The first time I met John Thompson, he was so into his straight-no-chaser element.
It was Georgetown’s first trip to the Carrier Dome with his prized/polarizing freshman talent, Allen Iverson.
Thompson, who passed away on Monday at age 78, was always protective of his players, but few were guarded as tightly by him as Iverson. It didn’t matter who you were; that wasn’t going to change.
A simple, “Hey Allen, how’s it go…” from this reporter just months removed from college graduation, was cut off by Big John immediately.
I won’t get into Big John’s exact words to me but it was to the effect of, "he’ll talk when I say he’s ready to talk and he’s not ready to talk to you … or anybody right now.”
I mentioned that to Big John years later when our paths crossed and reminded him that I was just a young reporter then, trying to do my job.
“And I was doing mine,” Thompson, a former Boston Celtic and Providence College star, said with a stoic expression on his face followed by a slight smile as he gingerly strolled away. “If I don’t look out for my players, who will?”
Thompson, who would have turned 79 years old on Wednesday, understood his role in society was more than just being a basketball coach.
He was a father figure to many of his players, a source of inspiration to young Black coaches and an iconic advocate for fighting against issues negatively impacting the Black community.
That meant putting his life on the line by confronting the largest drug dealer in the D.C. area when Thompson felt that drug dealer (Rayful Edmond) was getting too close to his players at Georgetown. That also meant boycotting a game when he felt his talk about the need to reform rules relating to freshman eligibility that he felt were discriminatory, wasn’t getting enough attention.
And yes, it also meant at times shielding his players from an unpredictable contingent of media that — similar to the current state of media — is woefully lacking when it comes to diversity.
Tough, but consistent.
That was Thompson, both on and off the court.
As one of college basketball’s all-time great success stories, that afforded Thompson a platform to speak about racism and other societal injustices in a way that at that time made many uncomfortable.
He didn’t care.
Big John’s commitment to fighting back against a host of societal issues and injustices and their impact on Black people, is very much in line with some of the issues surrounding systemic change that so many NBA players are advocating about now.
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You are going to see and read plenty of stories detailing his two seasons with the Celtics and the two titles he won as Bill Russell’s backup while averaging 3.5 points and 3.5 rebounds per game.
During his time at Providence College, Thompson distinguished himself as one of the school’s all-time greats as he left the Friars program as their all-time leader in points, points per game, field goal percentage, while he was second all-time in rebounds.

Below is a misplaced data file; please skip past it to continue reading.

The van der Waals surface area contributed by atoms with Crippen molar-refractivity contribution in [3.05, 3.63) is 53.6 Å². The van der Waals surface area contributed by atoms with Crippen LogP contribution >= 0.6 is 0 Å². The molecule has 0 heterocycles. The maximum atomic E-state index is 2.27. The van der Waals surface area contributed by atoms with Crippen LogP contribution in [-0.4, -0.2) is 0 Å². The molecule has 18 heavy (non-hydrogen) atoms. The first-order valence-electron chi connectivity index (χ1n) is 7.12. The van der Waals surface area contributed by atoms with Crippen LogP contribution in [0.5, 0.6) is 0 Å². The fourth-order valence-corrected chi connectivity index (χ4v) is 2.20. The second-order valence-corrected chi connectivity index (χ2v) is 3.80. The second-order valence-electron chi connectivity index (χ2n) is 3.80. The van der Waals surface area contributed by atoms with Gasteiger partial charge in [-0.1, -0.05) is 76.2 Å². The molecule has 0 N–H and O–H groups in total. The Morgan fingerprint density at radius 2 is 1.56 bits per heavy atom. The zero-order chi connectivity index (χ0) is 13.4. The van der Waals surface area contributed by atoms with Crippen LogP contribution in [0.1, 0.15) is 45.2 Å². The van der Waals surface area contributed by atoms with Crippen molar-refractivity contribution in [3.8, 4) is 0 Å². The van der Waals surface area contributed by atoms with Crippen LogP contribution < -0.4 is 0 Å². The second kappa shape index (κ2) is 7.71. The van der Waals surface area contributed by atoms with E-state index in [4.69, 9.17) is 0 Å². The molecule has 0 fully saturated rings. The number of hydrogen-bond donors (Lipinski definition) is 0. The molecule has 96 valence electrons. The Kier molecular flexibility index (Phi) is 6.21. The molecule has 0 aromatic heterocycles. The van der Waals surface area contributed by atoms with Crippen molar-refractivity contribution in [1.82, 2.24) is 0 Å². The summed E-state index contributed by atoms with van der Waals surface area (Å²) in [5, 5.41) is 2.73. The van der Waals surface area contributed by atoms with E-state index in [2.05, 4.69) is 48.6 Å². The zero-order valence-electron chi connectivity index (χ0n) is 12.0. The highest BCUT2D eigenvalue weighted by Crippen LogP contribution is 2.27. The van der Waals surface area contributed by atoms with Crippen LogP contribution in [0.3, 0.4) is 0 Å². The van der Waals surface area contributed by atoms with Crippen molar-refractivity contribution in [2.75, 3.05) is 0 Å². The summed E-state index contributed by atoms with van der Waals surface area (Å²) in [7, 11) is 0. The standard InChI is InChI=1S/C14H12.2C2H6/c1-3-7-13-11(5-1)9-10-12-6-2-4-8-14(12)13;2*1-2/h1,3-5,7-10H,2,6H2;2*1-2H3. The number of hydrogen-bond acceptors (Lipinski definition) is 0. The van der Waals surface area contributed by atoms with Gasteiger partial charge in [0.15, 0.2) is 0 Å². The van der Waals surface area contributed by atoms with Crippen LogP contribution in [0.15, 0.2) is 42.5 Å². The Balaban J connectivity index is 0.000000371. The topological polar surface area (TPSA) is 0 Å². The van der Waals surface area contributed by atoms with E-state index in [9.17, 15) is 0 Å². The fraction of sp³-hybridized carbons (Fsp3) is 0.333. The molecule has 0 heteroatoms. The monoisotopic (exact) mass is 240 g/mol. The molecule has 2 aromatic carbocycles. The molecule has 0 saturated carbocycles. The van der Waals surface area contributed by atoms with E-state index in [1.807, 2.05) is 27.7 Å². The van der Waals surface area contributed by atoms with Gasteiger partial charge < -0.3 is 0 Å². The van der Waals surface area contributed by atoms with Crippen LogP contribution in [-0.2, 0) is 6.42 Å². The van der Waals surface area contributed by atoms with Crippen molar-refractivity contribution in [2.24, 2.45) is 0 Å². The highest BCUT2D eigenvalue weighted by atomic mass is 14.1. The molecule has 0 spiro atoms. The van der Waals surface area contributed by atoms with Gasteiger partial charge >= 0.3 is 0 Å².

The tales about his success as the head coach at Georgetown are legendary, with him taking the Hoyas to the Final Four three times while becoming the first Black coach to win an NCAA title in 1984 as part of a coaching career that produced countless All-Americans and four Naismith Basketball Hall of Fame inductees (Patrick Ewing, Alonzo Mourning, Dikembe Mutombo and Iverson).
There were seven Big East Tournament championships and three National Coach of the Year awards as well, not to mention his own induction into the Naismith Basketball Hall of Fame in 2006.
But the legacy left behind by Thompson is so much bigger than the game of basketball.
As a Syracuse, N.Y., native and fan of Syracuse basketball, hating Thompson and the Hoyas was a rite of passage passed down to me and most folks with ties to Upstate New York.
But with Thompson, things were different.
For many Blacks who cheered for the Orange, we hated the fact that we loved Thompson for how he in his own way made so many of us feel empowered in a way no coach or person of significant status did at that time.
Syracuse Orange head coach Jim Boeheim, a staunch rival of Thompson’s for decades, gave some insight into how many Blacks viewed Thompson.
“Bigger than life,” Boeheim said on The Dan Patrick Show. “You could see, here’s a guy that does it his way; he wins, he’s successful. Really, an extraordinarily smart guy who understood what it was about, on the court, off the court.”
When Thompson spoke, you knew you were getting the unfiltered truth and that more likely than not, it was going to make some folks uncomfortable.
He didn’t care. And I’m glad he didn’t care.
Thompson’s persistence when it came to raising issues related to racism was a reminder that having a platform of significance is only useful when you use it.
When NBA players decided to not play in games last week, attention to their already-significant platform increased dramatically. Hurricane Laura was the story at the top of every major news outlet, with the NBA’s boycotting of games a close second or third.
NBA players are doing what the late civil rights activist and House of Representatives member John Lewis would call getting into “good trouble.”
That would surely bring a smile to the usually stoic Big John’s face, as he gingerly walks away.